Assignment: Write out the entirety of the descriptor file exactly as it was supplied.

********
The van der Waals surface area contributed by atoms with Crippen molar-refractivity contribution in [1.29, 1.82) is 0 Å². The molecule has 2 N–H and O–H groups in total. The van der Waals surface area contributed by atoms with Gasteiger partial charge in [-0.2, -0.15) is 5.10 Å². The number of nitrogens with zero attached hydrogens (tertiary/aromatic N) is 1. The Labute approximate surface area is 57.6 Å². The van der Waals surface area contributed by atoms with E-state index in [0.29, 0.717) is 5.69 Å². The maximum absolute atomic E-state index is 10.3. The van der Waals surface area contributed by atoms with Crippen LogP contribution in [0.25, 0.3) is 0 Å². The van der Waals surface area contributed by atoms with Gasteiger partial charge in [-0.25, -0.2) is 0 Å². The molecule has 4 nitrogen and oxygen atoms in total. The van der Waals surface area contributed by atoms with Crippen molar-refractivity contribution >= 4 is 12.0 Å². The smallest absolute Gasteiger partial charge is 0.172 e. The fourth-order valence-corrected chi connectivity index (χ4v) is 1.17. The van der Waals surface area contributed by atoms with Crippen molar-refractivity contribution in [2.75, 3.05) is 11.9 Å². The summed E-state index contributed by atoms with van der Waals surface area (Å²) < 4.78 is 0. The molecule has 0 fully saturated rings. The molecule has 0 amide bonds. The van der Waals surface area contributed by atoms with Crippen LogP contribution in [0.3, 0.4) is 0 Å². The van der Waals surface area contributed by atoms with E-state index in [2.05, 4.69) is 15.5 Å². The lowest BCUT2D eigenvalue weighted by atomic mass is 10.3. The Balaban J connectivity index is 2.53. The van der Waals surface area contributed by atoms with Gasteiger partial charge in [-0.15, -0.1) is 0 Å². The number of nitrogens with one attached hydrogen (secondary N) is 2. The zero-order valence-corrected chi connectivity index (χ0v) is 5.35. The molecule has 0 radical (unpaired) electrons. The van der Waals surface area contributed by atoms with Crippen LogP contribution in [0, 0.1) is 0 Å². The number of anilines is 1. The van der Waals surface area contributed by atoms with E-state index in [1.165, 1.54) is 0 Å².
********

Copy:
The van der Waals surface area contributed by atoms with Crippen molar-refractivity contribution in [1.29, 1.82) is 0 Å². The molecule has 2 N–H and O–H groups in total. The van der Waals surface area contributed by atoms with Gasteiger partial charge in [-0.2, -0.15) is 5.10 Å². The number of nitrogens with zero attached hydrogens (tertiary/aromatic N) is 1. The Labute approximate surface area is 57.6 Å². The van der Waals surface area contributed by atoms with E-state index in [0.29, 0.717) is 5.69 Å². The maximum absolute atomic E-state index is 10.3. The van der Waals surface area contributed by atoms with Crippen LogP contribution in [0.25, 0.3) is 0 Å². The van der Waals surface area contributed by atoms with Gasteiger partial charge in [-0.25, -0.2) is 0 Å². The molecule has 4 nitrogen and oxygen atoms in total. The van der Waals surface area contributed by atoms with Crippen molar-refractivity contribution >= 4 is 12.0 Å². The smallest absolute Gasteiger partial charge is 0.172 e. The fourth-order valence-corrected chi connectivity index (χ4v) is 1.17. The van der Waals surface area contributed by atoms with Crippen molar-refractivity contribution in [2.75, 3.05) is 11.9 Å². The summed E-state index contributed by atoms with van der Waals surface area (Å²) < 4.78 is 0. The molecule has 0 fully saturated rings. The molecule has 0 amide bonds. The van der Waals surface area contributed by atoms with Crippen LogP contribution in [0.3, 0.4) is 0 Å². The van der Waals surface area contributed by atoms with E-state index in [2.05, 4.69) is 15.5 Å². The lowest BCUT2D eigenvalue weighted by atomic mass is 10.3. The Balaban J connectivity index is 2.53. The van der Waals surface area contributed by atoms with Gasteiger partial charge in [-0.15, -0.1) is 0 Å². The number of nitrogens with one attached hydrogen (secondary N) is 2. The zero-order valence-corrected chi connectivity index (χ0v) is 5.35. The molecule has 0 radical (unpaired) electrons. The van der Waals surface area contributed by atoms with Crippen LogP contribution in [0, 0.1) is 0 Å². The number of anilines is 1. The van der Waals surface area contributed by atoms with E-state index in [1.165, 1.54) is 0 Å².